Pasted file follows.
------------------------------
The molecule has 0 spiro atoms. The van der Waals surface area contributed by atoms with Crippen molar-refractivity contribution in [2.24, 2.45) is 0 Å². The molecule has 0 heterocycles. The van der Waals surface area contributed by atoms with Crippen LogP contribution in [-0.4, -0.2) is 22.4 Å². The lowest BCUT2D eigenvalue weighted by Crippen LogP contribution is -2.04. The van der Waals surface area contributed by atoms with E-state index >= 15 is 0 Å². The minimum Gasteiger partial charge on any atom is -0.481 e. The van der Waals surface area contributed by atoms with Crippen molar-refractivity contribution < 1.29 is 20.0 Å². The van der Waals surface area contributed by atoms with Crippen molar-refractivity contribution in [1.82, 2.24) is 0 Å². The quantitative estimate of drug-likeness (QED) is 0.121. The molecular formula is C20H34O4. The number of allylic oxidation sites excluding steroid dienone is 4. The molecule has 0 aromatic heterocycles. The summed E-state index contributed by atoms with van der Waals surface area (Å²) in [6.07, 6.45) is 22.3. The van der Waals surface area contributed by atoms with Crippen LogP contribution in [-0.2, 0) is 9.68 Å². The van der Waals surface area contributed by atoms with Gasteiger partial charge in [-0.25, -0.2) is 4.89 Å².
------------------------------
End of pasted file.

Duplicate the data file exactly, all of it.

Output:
The molecule has 0 spiro atoms. The van der Waals surface area contributed by atoms with Crippen molar-refractivity contribution in [2.24, 2.45) is 0 Å². The molecule has 0 heterocycles. The van der Waals surface area contributed by atoms with Crippen LogP contribution in [-0.4, -0.2) is 22.4 Å². The lowest BCUT2D eigenvalue weighted by Crippen LogP contribution is -2.04. The van der Waals surface area contributed by atoms with E-state index >= 15 is 0 Å². The minimum Gasteiger partial charge on any atom is -0.481 e. The van der Waals surface area contributed by atoms with Crippen molar-refractivity contribution < 1.29 is 20.0 Å². The van der Waals surface area contributed by atoms with Crippen molar-refractivity contribution in [1.82, 2.24) is 0 Å². The quantitative estimate of drug-likeness (QED) is 0.121. The molecular formula is C20H34O4. The number of allylic oxidation sites excluding steroid dienone is 4. The molecule has 0 aromatic heterocycles. The summed E-state index contributed by atoms with van der Waals surface area (Å²) in [6.07, 6.45) is 22.3. The van der Waals surface area contributed by atoms with Crippen LogP contribution in [-0.2, 0) is 9.68 Å². The van der Waals surface area contributed by atoms with Gasteiger partial charge in [-0.25, -0.2) is 4.89 Å².